To avoid giving away more of this story, I'll conclude only by revealing that Wyatt and Billy do make it to Mardi Gras. Easy Rider is a film that will leave you thinking. It has been months since I watched it, and I still ponder it regularly. I'm letting it gestate in my mind before watching it again. So far my interpretation of Easy Rider is that freedom is anathema to a dominant culture and that there are no easy rides no matter what course you take.

Friday, November 5, 2010

Blog tours welcome at Her Ladyship's Quest

Blog tours are a mainstay of online social media campaigns, and they have gained a new stop at Her Ladyship's Quest, the blog of fantasy author Tracy Falbe. Styled as a place to feature the new, the old, and the best of the overlooked, Falbe's blog is accepting submissions from authors, musicians, visual artists, journalists, and filmmakers organizing blog tours. People can pitch their ideas for guest posts, interviews, giveaways, excerpts, and samples.

Every post at every blog on a tour helps to boost online buzz. Falbe's blog was recently visited by the blog tour of Chris Kelly, author of Invictus: Matilda Raleigh, and she considered the experience a positive contribution to her blog.

"Like any blogger, I am always looking for ideas to write about, and blog tours provide a mutually beneficial way for me to find new media that I think is cool and help creatives get the word out. My blog is not just me talking about myself," Falbe said.

Her eclectic blog features both fiction and nonfiction. All genres are considered although there is an emphasis on fantasy. Falbe believes that her interests in history, archaeology, and Nature expressed at her blog complement her love of genre entertainment. Knowledge is a tributary to the river of imagination.

Reviews and interviews shape the core of the blog's content while articles and essays enliven the mix. Because this blog is not locked into rigid content guidelines, the opportunities to various content producers creating a blog tour are numerous. People needing to get their work featured online in as many places as possible can benefit from submitting their tour requests at this blog.

Although books, ebooks, and movies dominate most posts, Falbe is interested in branching out into coverage of other media like music, graphic novels, video gaming, and independent films (including documentaries) because the purpose of Her Ladyship's Quest is to travel the media landscape.

Falbe can be easily contacted with form on the blog tours page. Anyone organizing a blog tour should provide a brief description of the media being promoted, express posting ideas about the content, and be clear if any specific dates are needed for publicity purposes.

[This information was also distributed as a blog tours news release.]

Historic fiction readers get high sea adventure, daring traders, and abolition in Ice King

Iconic image from the British abolition movement
I added my review of Ice King by Geoff Woodland to Historical Novel Review yesterday. I enjoyed the novel very much. It is fast paced and wraps the big historical issue of slavery in a personal drama. Set against the complicated world of trans-Atlantic trade, the Ice King focuses on the economic factors that relied on the Slave Trade and the efforts of abolitionists to establish new economic models that were more humane.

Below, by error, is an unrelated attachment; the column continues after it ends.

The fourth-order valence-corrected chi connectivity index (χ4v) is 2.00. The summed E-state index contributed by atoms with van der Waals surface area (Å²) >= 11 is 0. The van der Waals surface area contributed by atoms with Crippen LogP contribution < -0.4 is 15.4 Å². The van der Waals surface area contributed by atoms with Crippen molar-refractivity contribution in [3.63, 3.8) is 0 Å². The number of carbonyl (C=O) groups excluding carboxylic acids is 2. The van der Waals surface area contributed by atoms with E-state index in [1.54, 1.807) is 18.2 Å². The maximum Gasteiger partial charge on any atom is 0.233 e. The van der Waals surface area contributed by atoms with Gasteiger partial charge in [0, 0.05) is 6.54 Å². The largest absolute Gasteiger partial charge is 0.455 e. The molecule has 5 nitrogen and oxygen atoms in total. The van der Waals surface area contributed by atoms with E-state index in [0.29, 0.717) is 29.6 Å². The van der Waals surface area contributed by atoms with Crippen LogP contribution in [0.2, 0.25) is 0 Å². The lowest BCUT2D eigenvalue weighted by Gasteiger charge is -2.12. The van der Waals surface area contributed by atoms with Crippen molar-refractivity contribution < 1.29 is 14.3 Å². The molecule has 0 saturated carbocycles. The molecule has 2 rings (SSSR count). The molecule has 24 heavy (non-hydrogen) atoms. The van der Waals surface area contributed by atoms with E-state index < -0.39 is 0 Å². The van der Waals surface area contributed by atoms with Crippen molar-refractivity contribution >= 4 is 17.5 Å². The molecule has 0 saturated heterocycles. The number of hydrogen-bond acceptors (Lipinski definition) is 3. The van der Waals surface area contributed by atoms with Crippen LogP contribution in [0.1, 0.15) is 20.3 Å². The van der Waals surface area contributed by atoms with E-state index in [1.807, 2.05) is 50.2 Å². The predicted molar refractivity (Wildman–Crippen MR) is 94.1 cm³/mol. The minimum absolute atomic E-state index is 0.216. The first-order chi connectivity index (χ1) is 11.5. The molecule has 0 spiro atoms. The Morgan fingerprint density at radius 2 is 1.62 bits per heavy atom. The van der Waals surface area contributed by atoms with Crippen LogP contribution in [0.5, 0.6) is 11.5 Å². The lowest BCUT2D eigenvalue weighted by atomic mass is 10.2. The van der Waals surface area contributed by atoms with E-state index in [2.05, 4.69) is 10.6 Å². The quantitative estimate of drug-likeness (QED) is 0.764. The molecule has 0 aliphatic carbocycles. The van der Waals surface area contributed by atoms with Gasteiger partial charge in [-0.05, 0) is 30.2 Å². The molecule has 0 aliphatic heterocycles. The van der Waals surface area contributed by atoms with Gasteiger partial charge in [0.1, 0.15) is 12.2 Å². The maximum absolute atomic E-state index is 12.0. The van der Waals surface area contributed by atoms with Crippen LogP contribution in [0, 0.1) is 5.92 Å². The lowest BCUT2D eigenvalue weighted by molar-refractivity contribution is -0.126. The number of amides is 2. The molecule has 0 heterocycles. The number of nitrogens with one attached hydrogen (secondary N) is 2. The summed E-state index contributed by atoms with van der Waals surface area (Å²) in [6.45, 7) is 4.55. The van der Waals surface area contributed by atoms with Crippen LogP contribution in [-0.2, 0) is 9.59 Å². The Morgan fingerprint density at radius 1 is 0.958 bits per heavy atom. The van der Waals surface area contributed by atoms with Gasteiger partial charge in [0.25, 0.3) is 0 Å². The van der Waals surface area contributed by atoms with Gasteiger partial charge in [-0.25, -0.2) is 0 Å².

This novel has a broad scope. The action swings between Liverpool, England, Boston, Massachusetts, and the West Indies. Every historical setting is carefully crafted, and having read this novel I feel much more informed about the era of the early 1800s when Great Britain was beginning to disassociate itself from slavery and the young United States was still plagued by the issue. All while the wealthy world relentlessly craved the sugar coming from the slave plantations of the West Indies.

The hero of the novel is Captain William King. He is a capable and creative character. I enjoyed reading a novel in which the hero already had many of his skills established. It was not a story of him gaining experience. It was the adventure of a man applying his experience.

Please enjoy my full review at the Historical Novel Review blog: Ice King by Geoff Woodland review.

Monday, November 1, 2010

New monthly giveaway drawings for fantasy readers

Looking for a lucky winner every month
As of today, I have started a new promotion at my fantasy fiction website Brave Luck Books (TM). I have always offered the first novel in my fantasy series The Rys Chronicles as a free download in multiple formats. Now, any person who joins my readers' list gains access to my free ebook AND is automatically entered in the current month's drawing.

What am I giving away?

For all entrants in November the prize is the full length novel The Jade Owl by Edward C. Patterson. The prize will be the ebook version in the format desired by the winner. After the drawing, I will purchase a copy of the novel and email it to the winner.

The Jade Owl gets consistently high ratings at retail and review sites and was a Finalist for the 2009 RAINBOW AWARDS.

About the novel:

In China they whisper about the Jade Owl and its awful power. This ancient stone, commissioned by the Empress Wu and crafted by a mineral charmer, long haunted the folk of the Middle Kingdom until it vanished into an enigma of legend and lore. Now the Jade Owl is found. It wakes to steal the day from day. Its power to enchant and distort rises again. Its horror is revealed to a band of five, who must return it to the Valley of the Dead before the laws of ch'i are set aside in favor of destruction's dance. Five China Hands, each drawn through time's thin fabric by the bird, discover enchantment on the secret garland. Five China Hands, and one holds the key to the world's fate. Five China Hands. Only one Jade Owl - but it's awake and in China, they whisper again. 

Find out more about prolific novelist Edward C. Patterson.

If you'd like to read my fantasy novel Union of Renegades and get a chance to win The Jade Owl, please enter the giveaway. No purchase is necessary.

My monthly drawings will always be giving away digital goods that I can award to a winner anywhere in the world. I know that I have readers in countries other than the United States, so providing digital prizes through my giveaway drawings allows me to be inclusive to an international audience.